2,300-year-old rural town uncovered in Israel
Excavations on the outskirts of Jerusalem have revealed the remains of an ancient rural village that dates back to the Second Temple period, which lasted between 530 BC and 70 AD, and refers to the period in which the Jewish temple stood on Jerusalem’s Temple Mount following the destruction of the First Temple.
The ancient town was discovered during a salvage excavation ahead of a construction project to install a 35-kilometre gas pipeline. It is located on a ridge with a clear view of the surrounding countryside near the legendary Burma Road, a route that allowed supplies and food to flow into Jerusalem during the 1948 Arab-Israeli War.
The finding of the old town includes the discovery of narrow alleys and a few single-family stone houses, each containing several rooms and an open courtyard. The archaeologists also found dozens of coins, cooking pots, milling tools and jars for storing oil and wine.
Irina Zilberbod, the excavation director for the Israel Antiquities Authority (IAA) said that: "The rooms generally served as residential and storage rooms, while domestic tasks were carried out in the courtyards." It is believed that the people inhabiting the region cultivated orchards and vineyards for a living.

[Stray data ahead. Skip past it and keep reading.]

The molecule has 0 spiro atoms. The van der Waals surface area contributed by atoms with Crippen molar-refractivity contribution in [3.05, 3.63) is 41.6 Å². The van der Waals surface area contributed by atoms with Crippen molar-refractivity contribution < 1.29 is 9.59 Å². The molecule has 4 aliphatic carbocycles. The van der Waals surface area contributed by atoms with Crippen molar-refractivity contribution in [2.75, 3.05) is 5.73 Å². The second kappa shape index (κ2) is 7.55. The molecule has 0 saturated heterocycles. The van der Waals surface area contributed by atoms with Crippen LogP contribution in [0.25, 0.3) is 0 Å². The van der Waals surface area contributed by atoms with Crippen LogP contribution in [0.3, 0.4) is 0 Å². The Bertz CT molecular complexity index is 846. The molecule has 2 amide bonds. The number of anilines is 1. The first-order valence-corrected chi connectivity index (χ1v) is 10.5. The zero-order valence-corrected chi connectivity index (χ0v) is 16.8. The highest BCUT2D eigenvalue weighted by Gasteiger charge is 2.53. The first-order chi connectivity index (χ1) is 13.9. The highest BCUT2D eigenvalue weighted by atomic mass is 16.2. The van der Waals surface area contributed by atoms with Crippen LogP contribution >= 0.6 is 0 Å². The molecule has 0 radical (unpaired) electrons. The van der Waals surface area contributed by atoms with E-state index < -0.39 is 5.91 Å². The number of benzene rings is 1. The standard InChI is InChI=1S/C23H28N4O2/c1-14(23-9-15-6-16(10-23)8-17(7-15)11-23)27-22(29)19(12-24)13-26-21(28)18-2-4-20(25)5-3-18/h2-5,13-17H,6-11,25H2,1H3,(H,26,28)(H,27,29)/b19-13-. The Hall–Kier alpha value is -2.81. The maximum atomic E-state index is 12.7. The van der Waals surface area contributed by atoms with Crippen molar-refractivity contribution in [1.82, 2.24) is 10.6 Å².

Archaeological evidence suggests that the village hit its peak during the 3 rd century BC, when Judea was under the control of the Seleucid monarchy after the breakup of Alexander the Great's empire. The Seleucid Empire was a Hellenistic state ruled by the Seleucid dynasty, which came to encompass Babylonia, central Anatolia, the Levant, Mesopotamia, Kuwait, Persia, Afghanistan, Turkmenistan, and northwest parts of India.
Residents seem to have abandoned the town at the end of the Hasmonean dynasty — when Herod the Great came into power in 37 BC. Archaeologist Yuval Baruch explained that this may be related to “Herod's massive building projects in Jerusalem, particularly the construction of the Temple Mount, and the mass migration of villagers to the capital to work on these projects."
The Second Temple period ended with the first Jewish-Roman War and the Roman destruction of Jerusalem and the Temple.